What would happen should such a course be pursued today? Where is our old time passion and compassion for the lost? Where are those who weep and wail over the sad estate of the lost?

  1. His compassion over the leper. Mark 1:41.

The leper was accursed in Israel. His place was outside the camp. None should touch him. He continually had to cry, “Unclean! Unclean!” Jesus Christ came along the way, and met a leper. He had compassion on him; He put forth His hand and touched him, saying: “I will, be thou clean.”

Here again is the need of the church. We must not enter into tirades of abuse against the morally corrupt; we must not isolate them from our place of preaching; we must not damn them to utter neglect. We must have pity, we must open unto them our hearts, and yearningly carry to them the story of the power of Christ to save.

We must love them as Christ loved Mary Magdalene. We must stand ready to forgive as Christ forgive the repentant woman who had been taken in sin. We must reach out our hand, and touch them, we must give reign to our affections and love them.

  1. His compassion on the assaulted Jew. Luke 10:33.

Only a parable you say. Indeed! Yet, a parable with a message of love and compassion that must not be overlooked. What a picture! A poor fellow, a despised Jew, robbed and beaten and left in the depth of despair.

What is the common attitude in such a case? It is that of the priest who merely “saw, and passed by on the other side.” It is that of the Levite who “came and looked on him, and passed by on the other side.”

What is the common attitude in such a case? It is that of the priest who merely “saw, and passed by on the other side.” It is that of the Levite who “came and looked on him, and passed by on the other side.”

What was and is the attitude of Christ? He is the “Good Samaritan” in this parable. He saw him, and had compassion, and went to him, and bound up his wounds, and poured in oil and wine, and set him on his beast, and brought him to an inn, and took care of him.

Let not the social worker arise and claim himself as the one who fulfills the need of this stricken Jew. Far from it. Americanization, social work, and general physical and mental help, is not enough to meet the need.

What is the real message of this parable? First, it is a revelation of the heart of Christ toward the bruised and fallen. Secondly, it is a rebuke at the cold formalism of a heartless orthodoxy.

But that is not all. The method of help is also set forth. What does the wounded Jew need? Roses and posies? No. A new and better system of policing the roads? No. Such methods are covers too short and beds too narrow, with which a man may cover himself and upon which a man may stretch himself.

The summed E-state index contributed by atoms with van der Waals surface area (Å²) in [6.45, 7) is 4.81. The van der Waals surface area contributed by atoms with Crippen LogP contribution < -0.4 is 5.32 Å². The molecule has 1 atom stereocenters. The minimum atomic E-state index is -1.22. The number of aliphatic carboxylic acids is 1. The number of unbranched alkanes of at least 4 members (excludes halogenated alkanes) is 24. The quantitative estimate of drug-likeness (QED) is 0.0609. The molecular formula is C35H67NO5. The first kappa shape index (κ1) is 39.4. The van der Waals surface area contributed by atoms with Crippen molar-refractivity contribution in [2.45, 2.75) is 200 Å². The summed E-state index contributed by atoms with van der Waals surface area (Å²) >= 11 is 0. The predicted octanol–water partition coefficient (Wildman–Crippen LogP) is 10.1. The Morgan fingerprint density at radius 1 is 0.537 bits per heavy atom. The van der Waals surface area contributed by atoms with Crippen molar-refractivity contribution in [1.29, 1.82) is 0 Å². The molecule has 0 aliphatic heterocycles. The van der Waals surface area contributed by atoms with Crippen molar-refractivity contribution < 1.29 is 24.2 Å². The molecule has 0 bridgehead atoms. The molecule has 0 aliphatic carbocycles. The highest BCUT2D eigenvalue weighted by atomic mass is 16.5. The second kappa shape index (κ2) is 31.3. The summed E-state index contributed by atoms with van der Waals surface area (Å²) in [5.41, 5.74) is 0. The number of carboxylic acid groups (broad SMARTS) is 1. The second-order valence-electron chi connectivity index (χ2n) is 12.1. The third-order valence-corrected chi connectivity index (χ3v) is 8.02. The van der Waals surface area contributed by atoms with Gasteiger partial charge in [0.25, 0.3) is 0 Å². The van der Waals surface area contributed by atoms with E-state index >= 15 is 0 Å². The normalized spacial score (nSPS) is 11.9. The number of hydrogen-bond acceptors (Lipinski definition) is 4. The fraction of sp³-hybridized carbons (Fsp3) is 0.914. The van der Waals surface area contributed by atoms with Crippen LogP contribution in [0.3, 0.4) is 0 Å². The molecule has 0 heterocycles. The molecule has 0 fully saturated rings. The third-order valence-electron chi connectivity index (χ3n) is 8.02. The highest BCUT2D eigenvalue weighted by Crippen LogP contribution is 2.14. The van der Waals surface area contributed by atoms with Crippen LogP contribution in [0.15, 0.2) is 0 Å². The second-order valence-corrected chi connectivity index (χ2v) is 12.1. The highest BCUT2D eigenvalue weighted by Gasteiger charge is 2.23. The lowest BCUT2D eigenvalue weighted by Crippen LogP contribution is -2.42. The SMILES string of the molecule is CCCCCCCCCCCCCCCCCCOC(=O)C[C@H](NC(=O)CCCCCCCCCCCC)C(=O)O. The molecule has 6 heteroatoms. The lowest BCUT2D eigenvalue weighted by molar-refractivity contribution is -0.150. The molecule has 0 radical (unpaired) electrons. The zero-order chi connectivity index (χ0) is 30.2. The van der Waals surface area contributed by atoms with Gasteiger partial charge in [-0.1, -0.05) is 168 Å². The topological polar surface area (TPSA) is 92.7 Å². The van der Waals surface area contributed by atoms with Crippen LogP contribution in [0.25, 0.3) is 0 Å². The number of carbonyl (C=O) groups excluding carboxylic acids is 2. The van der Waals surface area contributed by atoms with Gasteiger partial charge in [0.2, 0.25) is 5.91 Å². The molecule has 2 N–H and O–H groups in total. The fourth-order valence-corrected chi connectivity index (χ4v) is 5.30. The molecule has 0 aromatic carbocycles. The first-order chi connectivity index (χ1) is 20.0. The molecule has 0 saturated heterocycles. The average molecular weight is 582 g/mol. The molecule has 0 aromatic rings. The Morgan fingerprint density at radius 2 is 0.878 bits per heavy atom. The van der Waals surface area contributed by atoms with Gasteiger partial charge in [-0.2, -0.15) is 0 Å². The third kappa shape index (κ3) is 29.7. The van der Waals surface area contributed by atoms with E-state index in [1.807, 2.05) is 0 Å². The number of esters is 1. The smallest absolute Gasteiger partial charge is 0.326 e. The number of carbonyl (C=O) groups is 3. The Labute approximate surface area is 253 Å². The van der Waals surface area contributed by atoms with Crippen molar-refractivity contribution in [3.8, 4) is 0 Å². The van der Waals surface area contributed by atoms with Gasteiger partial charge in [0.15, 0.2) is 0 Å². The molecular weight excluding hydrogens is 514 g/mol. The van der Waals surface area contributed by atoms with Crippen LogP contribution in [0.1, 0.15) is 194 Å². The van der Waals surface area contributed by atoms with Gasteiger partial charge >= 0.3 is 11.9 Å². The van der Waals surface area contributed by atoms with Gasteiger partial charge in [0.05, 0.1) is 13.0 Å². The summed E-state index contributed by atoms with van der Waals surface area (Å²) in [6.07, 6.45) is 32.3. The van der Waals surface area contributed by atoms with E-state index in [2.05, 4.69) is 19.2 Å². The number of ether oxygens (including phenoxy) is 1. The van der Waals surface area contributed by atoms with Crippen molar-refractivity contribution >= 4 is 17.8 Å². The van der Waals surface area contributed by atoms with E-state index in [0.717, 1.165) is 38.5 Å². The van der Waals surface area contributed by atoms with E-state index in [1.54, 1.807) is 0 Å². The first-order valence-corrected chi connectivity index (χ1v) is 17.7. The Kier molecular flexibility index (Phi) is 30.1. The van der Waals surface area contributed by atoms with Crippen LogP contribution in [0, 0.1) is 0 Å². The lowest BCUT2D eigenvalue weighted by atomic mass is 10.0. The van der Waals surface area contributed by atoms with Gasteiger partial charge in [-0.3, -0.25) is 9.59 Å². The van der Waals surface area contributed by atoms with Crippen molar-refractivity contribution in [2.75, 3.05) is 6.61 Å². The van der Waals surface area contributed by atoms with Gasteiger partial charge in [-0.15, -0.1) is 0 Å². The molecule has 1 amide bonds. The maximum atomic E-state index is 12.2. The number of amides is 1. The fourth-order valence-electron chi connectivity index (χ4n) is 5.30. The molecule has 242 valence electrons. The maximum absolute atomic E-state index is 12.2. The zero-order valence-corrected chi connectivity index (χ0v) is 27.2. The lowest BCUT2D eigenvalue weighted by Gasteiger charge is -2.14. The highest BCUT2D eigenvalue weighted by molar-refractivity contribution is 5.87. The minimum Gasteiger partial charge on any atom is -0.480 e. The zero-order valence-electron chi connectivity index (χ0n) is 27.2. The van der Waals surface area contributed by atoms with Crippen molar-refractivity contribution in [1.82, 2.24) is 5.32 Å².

What is needed? A heart burning with the “bowels of mercies,” like that which consumed the Lord. The binding up of the wounds, through the message of atoning blood and abounding grace. The pouring in of the oil and wine of the Holy Ghost. The personal leadership, and mighty shoulders of the risen Christ. The care and succor of his Father’s house. Nothing less than this will meet his need.

  1. His compassion on the prodigal son. Luke 15:20.

Until the church has learned what it is to watch with longings for the prodigal’s return and what it is to “run” with God to meet him, and to fall on his neck and kiss him, it will never be in condition to preach the glories of the person of Christ.

To stay at home, and to live separated from harlots and from the far country is not enough. The elder son did that. The elder son had a good dose of religion, but he knew nothing of the Father’s heart. He had no passion and no compassion. He had no desire to run out to meet the returning and repentant younger brother; he would not fall on his neck and kiss him.

What the church needs, what you need, what I need, is the spirit that consumed the Lord Jesus Christ, when he stood over Jerusalem and wept. Preach on hell? Certainly. Never were such woes preached as our Lord Himself preached in Matthew 23. But preach on hell with the same broken spirit that was in Christ when he said: “O Jerusalem, Jerusalem, thou that killest the prophets, and stonest them which are sent unto thee, how often would I have gathered thy children together, even as a hen gathereth her chickens under her wings, and ye would not!”

What the church needs is a love that will not let her go. A passion for souls that robs her of “ease” and pulls her to her knees. Then and only then can the church be fully blessed in holding forth the world of light and of life.

Should we not watch our doctrine? To be sure. Should we not contend for the faith? Indeed. But that is not all, by any means. When Paul said to Timothy: “Take heed to thyself an to the doctrine,” put “thyself” first. How we need to adore the doctrine! How we need to live it out!”

It is not holding the truth, but the truth holding us, that will spell victory. It is not possessing the Truth but being possessed by the Truth that will make us great in the service of the Lord. It is not setting hold on the blessed hope, but the hope setting hold on us, that will purify us, and prepare us for service.

Christ was not only the Truth, but He was the Truth pleading “come unto Me and rest”; He was the Truth pointing to the promise of another day, and saying: “Enter into the joy of thy Lord.”

May God grant unto us the intensive yearning and burnings of the compassionate Son of God.

Thirdly: The Presence of Christ Our Power. Luke 8:46

The Greek word is “dunamis,” and it should be read, “power is gone forth from me.”